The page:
Story Highlights• Hollywood mogul and former Clinton backer now backs Obama
• David Geffen quoted in New York Times criticizing Clintons
• Clinton camp asks Obama camp to denounce Geffen
• Obama camp asks Clinton to denounce South Carolina official's comments
By Mark Preston
CNN Washington Bureau
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WASHINGTON (CNN) -- The two front-runners in the race for the Democratic presidential nomination traded jabs Wednesday over remarks made by a Hollywood mogul and a powerful South Carolina lawmaker.
Sen. Hillary Clinton's spokesman called on Illinois Sen. Barack Obama to renounce comments made by Hollywood executive David Geffen that were sharply critical of the New York Democrat and her husband, former President Bill Clinton.
Geffen co-hosted a fund-raiser for Obama Tuesday night that reportedly raised more than $1 million.
Geffen is quoted extensively by New York Times columnist Maureen Dowd in Wednesday's edition disparaging the former president and questioning whether Sen. Clinton can win the presidency in 2008.
Geffen, once a close ally of the Clintons, is quoted in the column as saying the former president is a " 'reckless guy' who 'gave his enemies a lot of ammunition to hurt him and to distract the country.' " That apparently refers to the former president's sexual relationship with White House intern Monica Lewinsky.
As for Sen. Clinton, Geffen is quoted by Dowd as saying, "Not since the Vietnam War has there been this level of disappointment in the behavior of America throughout the world, and I don't think that another incredibly polarizing figure, no matter how smart she is and no matter how ambitious she is -- and God knows, is there anybody more ambitious than Hillary Clinton? -- can bring the country together."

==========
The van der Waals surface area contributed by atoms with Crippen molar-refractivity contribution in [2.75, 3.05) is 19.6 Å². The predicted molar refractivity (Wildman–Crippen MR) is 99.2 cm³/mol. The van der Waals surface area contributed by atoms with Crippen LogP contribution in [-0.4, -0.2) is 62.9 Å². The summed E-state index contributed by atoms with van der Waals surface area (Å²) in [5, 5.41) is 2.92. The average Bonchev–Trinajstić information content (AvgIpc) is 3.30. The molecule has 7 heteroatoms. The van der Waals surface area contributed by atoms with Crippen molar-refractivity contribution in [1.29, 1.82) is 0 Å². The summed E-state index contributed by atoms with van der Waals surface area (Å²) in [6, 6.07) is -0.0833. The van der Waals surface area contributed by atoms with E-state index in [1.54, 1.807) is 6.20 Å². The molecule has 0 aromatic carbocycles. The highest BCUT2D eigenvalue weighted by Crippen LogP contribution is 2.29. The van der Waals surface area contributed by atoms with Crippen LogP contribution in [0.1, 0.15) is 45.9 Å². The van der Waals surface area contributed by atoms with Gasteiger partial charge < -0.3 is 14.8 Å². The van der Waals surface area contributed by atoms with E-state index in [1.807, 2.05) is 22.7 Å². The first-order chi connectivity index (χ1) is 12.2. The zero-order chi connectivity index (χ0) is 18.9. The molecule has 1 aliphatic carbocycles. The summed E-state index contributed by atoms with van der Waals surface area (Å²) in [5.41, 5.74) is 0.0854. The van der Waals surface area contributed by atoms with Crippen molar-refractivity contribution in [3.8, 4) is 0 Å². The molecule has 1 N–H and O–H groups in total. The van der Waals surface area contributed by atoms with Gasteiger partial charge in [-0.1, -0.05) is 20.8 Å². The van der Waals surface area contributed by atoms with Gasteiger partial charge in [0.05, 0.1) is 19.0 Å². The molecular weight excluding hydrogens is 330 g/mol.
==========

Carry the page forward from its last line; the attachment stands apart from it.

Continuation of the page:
Geffen's comments drew a strong rebuke from Sen. Clinton's spokesman, Howard Wolfson, who immediately called on Obama to repudiate them. (Watch the spat play out )
"While Sen. Obama was denouncing slash and burn politics yesterday, his campaign's finance chair was viciously and personally attacking Sen. Clinton and her husband," Wolfson said in a written statement released by the Clinton campaign. "If Sen. Obama is indeed sincere about his repeated claims to change the tone of our politics, he should immediately denounce these remarks, remove Mr. Geffen from his campaign and return his money.
"While Democrats should engage in a vigorous debate on the issues, there is no place in our party or our politics for the kind of personal insults made by Sen. Obama's principal fundraiser," Wolfson added.
"It's not clear to me why I'd be apologizing for someone else's remark," Obama said, according to his press secretary, Dan Pfeiffer. Obama told reporters, "I have said repeatedly I have the utmost respect for Sen. Clinton and have considered her an ally in the Senate and will continue to consider it that way throughout this campaign."
Obama spokesman Robert Gibbs flatly refused Wolfson's request to denounce Geffen's comments and referred to a remark made earlier this week by South Carolina Democratic state Sen. Robert Ford. Ford predicted Obama would not win the presidency if nominated because he is black. Obama and Ford are both black and Ford has endorsed Clinton.
"We aren't going to get in the middle of a disagreement between the Clintons and someone who was once one of their biggest supporters," Gibbs said in a written statement. "It is ironic that the Clintons had no problem with David Geffen when [he] was raising them $18 million and sleeping at their invitation in the Lincoln bedroom.
"It is also ironic that Sen. Clinton lavished praise on Monday and is fully willing to accept today the support of South Carolina state Sen. Robert Ford, who said if Barack Obama were to win the nomination, he would drag down the rest of the Democratic Party because 'he's black,' " Gibbs added.
Democratic front-runners Sen. Hillary Clinton and Sen. Barack Obama sparred over supporters.
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